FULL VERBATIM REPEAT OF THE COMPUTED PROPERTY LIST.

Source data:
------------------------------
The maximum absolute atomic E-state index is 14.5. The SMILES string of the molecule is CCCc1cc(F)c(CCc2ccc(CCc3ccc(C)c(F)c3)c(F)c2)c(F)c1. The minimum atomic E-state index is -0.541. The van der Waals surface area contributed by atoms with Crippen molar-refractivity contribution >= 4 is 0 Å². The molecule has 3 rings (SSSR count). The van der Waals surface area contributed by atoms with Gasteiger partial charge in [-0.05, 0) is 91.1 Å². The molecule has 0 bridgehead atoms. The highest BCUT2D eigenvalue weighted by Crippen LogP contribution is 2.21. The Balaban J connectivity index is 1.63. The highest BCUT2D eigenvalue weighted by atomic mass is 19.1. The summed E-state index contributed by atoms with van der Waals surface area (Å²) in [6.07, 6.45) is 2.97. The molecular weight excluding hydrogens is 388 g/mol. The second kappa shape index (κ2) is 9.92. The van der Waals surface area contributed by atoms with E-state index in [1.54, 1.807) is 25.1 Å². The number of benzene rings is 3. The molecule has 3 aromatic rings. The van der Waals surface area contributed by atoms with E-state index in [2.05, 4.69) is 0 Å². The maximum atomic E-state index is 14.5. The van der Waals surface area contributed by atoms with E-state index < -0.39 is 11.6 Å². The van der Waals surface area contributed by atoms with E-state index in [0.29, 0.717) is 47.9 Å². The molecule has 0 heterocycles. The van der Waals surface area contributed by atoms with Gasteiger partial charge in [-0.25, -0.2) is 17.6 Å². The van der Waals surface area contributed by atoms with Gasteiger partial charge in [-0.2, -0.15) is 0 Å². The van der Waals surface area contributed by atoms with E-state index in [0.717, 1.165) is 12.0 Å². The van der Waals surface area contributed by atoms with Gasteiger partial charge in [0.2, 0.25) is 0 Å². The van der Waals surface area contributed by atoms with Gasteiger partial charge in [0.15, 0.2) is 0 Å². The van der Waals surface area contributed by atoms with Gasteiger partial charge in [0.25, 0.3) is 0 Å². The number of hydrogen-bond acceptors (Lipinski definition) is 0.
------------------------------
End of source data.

The maximum absolute atomic E-state index is 14.5. The SMILES string of the molecule is CCCc1cc(F)c(CCc2ccc(CCc3ccc(C)c(F)c3)c(F)c2)c(F)c1. The minimum atomic E-state index is -0.541. The van der Waals surface area contributed by atoms with Crippen molar-refractivity contribution >= 4 is 0 Å². The molecule has 3 rings (SSSR count). The van der Waals surface area contributed by atoms with Gasteiger partial charge in [-0.05, 0) is 91.1 Å². The molecule has 0 bridgehead atoms. The highest BCUT2D eigenvalue weighted by Crippen LogP contribution is 2.21. The Balaban J connectivity index is 1.63. The highest BCUT2D eigenvalue weighted by atomic mass is 19.1. The summed E-state index contributed by atoms with van der Waals surface area (Å²) in [6.07, 6.45) is 2.97. The molecular weight excluding hydrogens is 388 g/mol. The second kappa shape index (κ2) is 9.92. The van der Waals surface area contributed by atoms with E-state index in [1.54, 1.807) is 25.1 Å². The number of benzene rings is 3. The molecule has 3 aromatic rings. The van der Waals surface area contributed by atoms with E-state index in [2.05, 4.69) is 0 Å². The maximum atomic E-state index is 14.5. The van der Waals surface area contributed by atoms with E-state index < -0.39 is 11.6 Å². The van der Waals surface area contributed by atoms with E-state index in [0.29, 0.717) is 47.9 Å². The molecule has 0 heterocycles. The van der Waals surface area contributed by atoms with Gasteiger partial charge in [-0.25, -0.2) is 17.6 Å². The van der Waals surface area contributed by atoms with Gasteiger partial charge in [-0.2, -0.15) is 0 Å². The van der Waals surface area contributed by atoms with E-state index in [0.717, 1.165) is 12.0 Å². The van der Waals surface area contributed by atoms with Gasteiger partial charge in [0.2, 0.25) is 0 Å². The van der Waals surface area contributed by atoms with Gasteiger partial charge in [0.15, 0.2) is 0 Å². The van der Waals surface area contributed by atoms with Gasteiger partial charge in [0.25, 0.3) is 0 Å². The number of hydrogen-bond acceptors (Lipinski definition) is 0.